A recently released study from the University of Montana, Missoula and Army scientists at the Edgewood Chemical Biological Center finds that the widely reported "colony collapse disorder" among commercial honeybees is due to the tag-team effect of a previously unknown virus and a well-known fungus called Nosema ceranae.
The New York Times picked up the story (and ran it under the breathless headline "Scientists and Soldiers Solve a Bee Mystery"). It has lots of juicy elements, including a high-tech new tool that can analyze samples of dead bees for the presence of viruses. At last—technology and improved chemical treatments are riding in to save the day for bees, right?
Not so fast, writes Katherine Eban at Fortune:
What the Times article did not explore -- nor did the study disclose -- was the relationship between the study's lead author, Montana bee researcher Dr. Jerry Bromenshenk, and Bayer Crop Science. In recent years Bromenshenk has received a significant research grant from Bayer to study bee pollination. Indeed, before receiving the Bayer funding, Bromenshenk was lined up on the opposite side: He had signed on to serve as an expert witness for beekeepers who brought a class-action lawsuit against Bayer in 2003. He then dropped out and received the grant.
Bromenshenk's company, Bee Alert Technology, which is developing hand-held acoustic scanners that use sound to detect various bee ailments, will profit more from a finding that disease, and not pesticides, is harming bees...
As for the Bayer-Bromenshenk connection, in 2003 a group of 13 North Dakota beekeepers brought a class-action lawsuit against Bayer, alleging that the company's neonicotinoid, Imidacloprid, which had been used in nearby fields, was responsible for the loss of more than 60% of their hives. "My bees were getting drunk," Chris Charles, a beekeeper in Carrington, N.D., and a plaintiff in the lawsuit, told me in 2008. "They couldn't walk a white line anymore -- they just hung around outside the hive. They couldn't work."
...The beekeepers tried to enlist more expert witnesses, but others declined, according to two of the beekeeper plaintiffs, in large part because they had taken research money from Bayer and did not want to testify against the company. One who agreed -- Bromenshenk -- subsequently backed out and got a research grant from Bayer. Bromenshenk insists the two actions were unrelated. "It was a personal decision," he says. "I, in good conscience, couldn't charge beekeepers for services when I couldn't help them." He adds, "Eventually, the lawyers stopped calling. I didn't quit. They just stopped calling."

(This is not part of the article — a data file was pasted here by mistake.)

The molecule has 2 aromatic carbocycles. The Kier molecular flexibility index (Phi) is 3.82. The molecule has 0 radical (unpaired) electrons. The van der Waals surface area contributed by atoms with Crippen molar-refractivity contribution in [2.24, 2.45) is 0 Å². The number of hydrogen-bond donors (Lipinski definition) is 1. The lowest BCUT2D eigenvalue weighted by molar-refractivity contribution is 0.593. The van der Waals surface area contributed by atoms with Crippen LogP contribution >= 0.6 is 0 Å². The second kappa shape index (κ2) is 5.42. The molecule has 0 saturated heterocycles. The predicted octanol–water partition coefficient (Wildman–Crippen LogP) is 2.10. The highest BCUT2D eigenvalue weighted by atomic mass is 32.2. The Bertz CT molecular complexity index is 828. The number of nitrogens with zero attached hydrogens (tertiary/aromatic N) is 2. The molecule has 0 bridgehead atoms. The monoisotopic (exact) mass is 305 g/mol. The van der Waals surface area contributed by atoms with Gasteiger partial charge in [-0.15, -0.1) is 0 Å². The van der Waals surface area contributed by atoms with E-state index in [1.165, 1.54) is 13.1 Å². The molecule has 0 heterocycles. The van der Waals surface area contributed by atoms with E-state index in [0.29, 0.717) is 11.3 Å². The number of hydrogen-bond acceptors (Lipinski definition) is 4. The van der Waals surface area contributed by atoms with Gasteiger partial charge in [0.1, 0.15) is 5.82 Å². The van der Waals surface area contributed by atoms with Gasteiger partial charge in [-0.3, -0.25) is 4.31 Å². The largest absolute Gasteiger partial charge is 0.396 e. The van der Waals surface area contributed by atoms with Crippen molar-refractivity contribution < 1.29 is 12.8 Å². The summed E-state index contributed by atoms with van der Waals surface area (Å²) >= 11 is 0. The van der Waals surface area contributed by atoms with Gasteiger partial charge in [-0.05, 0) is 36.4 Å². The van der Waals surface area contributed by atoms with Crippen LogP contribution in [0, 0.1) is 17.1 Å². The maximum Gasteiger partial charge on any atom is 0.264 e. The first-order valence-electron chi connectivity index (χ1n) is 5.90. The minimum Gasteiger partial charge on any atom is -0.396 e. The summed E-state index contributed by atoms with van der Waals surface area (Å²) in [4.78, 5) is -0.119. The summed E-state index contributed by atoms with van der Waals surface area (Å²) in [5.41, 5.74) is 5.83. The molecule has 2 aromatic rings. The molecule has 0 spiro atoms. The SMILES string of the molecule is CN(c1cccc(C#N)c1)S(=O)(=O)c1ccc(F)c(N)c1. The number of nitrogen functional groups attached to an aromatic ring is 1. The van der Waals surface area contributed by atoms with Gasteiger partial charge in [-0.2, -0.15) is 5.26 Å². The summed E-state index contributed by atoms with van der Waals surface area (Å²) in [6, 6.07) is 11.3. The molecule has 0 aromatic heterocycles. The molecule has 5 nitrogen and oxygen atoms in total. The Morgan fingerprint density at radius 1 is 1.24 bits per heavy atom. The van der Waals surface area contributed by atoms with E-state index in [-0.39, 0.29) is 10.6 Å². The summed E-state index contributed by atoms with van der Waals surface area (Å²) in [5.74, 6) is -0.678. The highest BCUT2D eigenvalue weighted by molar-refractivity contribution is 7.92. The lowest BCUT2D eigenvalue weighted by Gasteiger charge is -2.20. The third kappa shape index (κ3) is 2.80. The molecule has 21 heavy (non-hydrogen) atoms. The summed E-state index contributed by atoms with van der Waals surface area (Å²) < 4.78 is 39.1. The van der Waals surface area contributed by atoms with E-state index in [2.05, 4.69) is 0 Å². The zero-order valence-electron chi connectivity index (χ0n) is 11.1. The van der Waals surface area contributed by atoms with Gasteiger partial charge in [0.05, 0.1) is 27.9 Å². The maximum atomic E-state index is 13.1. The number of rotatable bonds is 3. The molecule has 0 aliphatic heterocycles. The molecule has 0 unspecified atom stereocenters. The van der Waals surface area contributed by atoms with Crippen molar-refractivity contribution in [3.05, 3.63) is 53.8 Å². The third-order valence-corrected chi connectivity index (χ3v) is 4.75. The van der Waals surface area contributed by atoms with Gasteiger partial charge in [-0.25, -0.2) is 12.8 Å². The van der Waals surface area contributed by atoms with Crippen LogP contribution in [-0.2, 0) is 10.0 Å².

Homegrown Evolution analyzes:
I think what's missing in bee research, in general, is a whole systems approach to the problem. Not only are commercial beekeepers trucking their bees thousands of miles, but they are using miticides, not allowing the bees to form their own comb, limiting the numbers of drones, breeding weak stock and exposing the bees to pesticides such as imidacloprid (manufactured by Bayer!) to name just a few questionable practices. All of this bad beekeeping promulgates bees with weakened immune systems. The researchers may find a "solution," but with weak bees some other problem will come along in a few years and we'll be right back where we started. Meanwhile the big commercial beekeepers cling to pesticides as the cause of CCD since this thesis allows them to carry on without addressing all of the aforementioned practices.
CCD is nothing new--it's happened before and will happen again until we start keeping bees in a more natural manner. To "solve" CCD with some kind of treatment regimen or a hand held detection gadget is a bit like the government propping up those "too big to fail" banks. Everything works fine until the next bubble comes along.
Meanwhile, as before, feral bees are thriving. Backwards is the new forwards.